This morning, I found an e-mail in my inbox referencing a recent speech by UK politician Caroline Lucas, who ended her remarks by quoting a Chinese proverb: “It is better to light a single candle than to curse the darkness.”
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I’ve always liked the imagery of light – especially candles and stars – because they offer a sense of peace and security among the dark and the unknown.
I read an article recently about a group of British scientists who caused a bit of controversy when they concluded that the light from the flame of a single candle can “only” be seen a little more than a mile and a half away (far lower than previous estimates of three to thirty miles). I put the word “only” in quotation marks, because that’s still an incredible distance for the light of a single candle to travel – especially when you think about how easily a single puff of breath or drop of rain could extinguish it. It amazes me that something some fragile and so vulnerable can still be so powerful – and still reach so far.
I know it’s not an exact comparison, but a one-inch flame being seen for a mile and a half is like a five-foot, ten-inch man reaching out and touching something more than a hundred miles away.
I read another article recently about the star Deneb (a.k.a. Alpha Cygni), which is one of the brightest – and most distant – stars in the Milky Way galaxy. Estimates of its brightness and its distance from Earth vary from study to study (and source to source), but even the most conservative estimates place it more than a thousand light years from Earth, which not only means that the light it produces today will not be visible to us until the next millennium but also means that once it stops burning, we still we see its light for more than a thousand years.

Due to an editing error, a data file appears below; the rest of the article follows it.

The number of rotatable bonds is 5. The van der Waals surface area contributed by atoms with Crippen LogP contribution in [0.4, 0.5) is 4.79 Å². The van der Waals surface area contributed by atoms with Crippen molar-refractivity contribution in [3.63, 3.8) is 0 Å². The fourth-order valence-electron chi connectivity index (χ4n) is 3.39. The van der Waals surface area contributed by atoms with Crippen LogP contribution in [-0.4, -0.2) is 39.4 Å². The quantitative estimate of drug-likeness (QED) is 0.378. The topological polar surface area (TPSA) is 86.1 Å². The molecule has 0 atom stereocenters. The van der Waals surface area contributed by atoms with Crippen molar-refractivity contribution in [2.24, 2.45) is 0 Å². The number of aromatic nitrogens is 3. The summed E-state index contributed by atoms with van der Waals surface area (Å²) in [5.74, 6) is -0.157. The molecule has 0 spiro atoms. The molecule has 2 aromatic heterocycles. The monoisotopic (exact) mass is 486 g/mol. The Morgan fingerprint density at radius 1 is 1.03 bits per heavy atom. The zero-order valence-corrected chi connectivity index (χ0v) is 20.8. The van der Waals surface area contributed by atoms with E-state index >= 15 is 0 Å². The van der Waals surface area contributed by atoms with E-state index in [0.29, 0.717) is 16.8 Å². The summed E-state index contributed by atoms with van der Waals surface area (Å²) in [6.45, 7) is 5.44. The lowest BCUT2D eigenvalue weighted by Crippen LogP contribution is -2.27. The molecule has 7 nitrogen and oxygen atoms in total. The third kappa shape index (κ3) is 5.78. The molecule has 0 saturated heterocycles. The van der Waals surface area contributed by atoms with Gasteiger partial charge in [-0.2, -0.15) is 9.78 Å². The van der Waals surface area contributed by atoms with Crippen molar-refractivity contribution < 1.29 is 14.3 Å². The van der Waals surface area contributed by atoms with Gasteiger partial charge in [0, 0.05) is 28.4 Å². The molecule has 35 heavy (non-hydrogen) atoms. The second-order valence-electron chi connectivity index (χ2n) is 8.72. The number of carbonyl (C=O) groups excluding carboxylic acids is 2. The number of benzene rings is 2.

I want to say that again: a thousand years after it stops burning, we’ll see be seeing its light.
That’s impressive, too.
Despite its seeming vulnerability and apparent transience, light has an incredible amount of power and resilience.
Whether we believe it or not (and some days it’s harder to believe than others), there is light inside each of us.
Sometimes it feels really fragile – like a single puff of breath or drop of rain could extinguish it – but it’s more resilient than we sometimes believe. Sometimes it feels really dim – like it could never even reach someone sitting right across from us – or really weak – like it could never last more than a few fleeting seconds – but it’s stronger and more enduring than we sometimes believe.
Sometimes, some of our light dies fast. That’s the way life works. But sometimes some of it lasts longer than we could ever imagine: shining farther – and stronger – and longer – than we ever thought possible.
When we give our light to the world, we’re never sure how far it’s going to reach – or strong it’s going to be – or long it’s going to last. It’s not about being sure. It’s about being open and sharing our light and letting it do as much as it can before it finally burns out – or, maybe, like the light from Deneb, even after it does.
I’m going to bring this (admittedly slightly meandering) rumination to a close with an excerpt from the lyrics of the Swell Season song “This Low,” and I’m going to ask you, as you read these four stanzas, to remember never to stop sharing your own light with the world.
“Shine the light
Don’t hide the light
Live the light
And give the light
Seek the light
And speak the light
Crave the light
And brave the light
Stare the light
And share the light
Show the light
And know the light
Raise the light
And praise the light
Thread the light
And spread the light”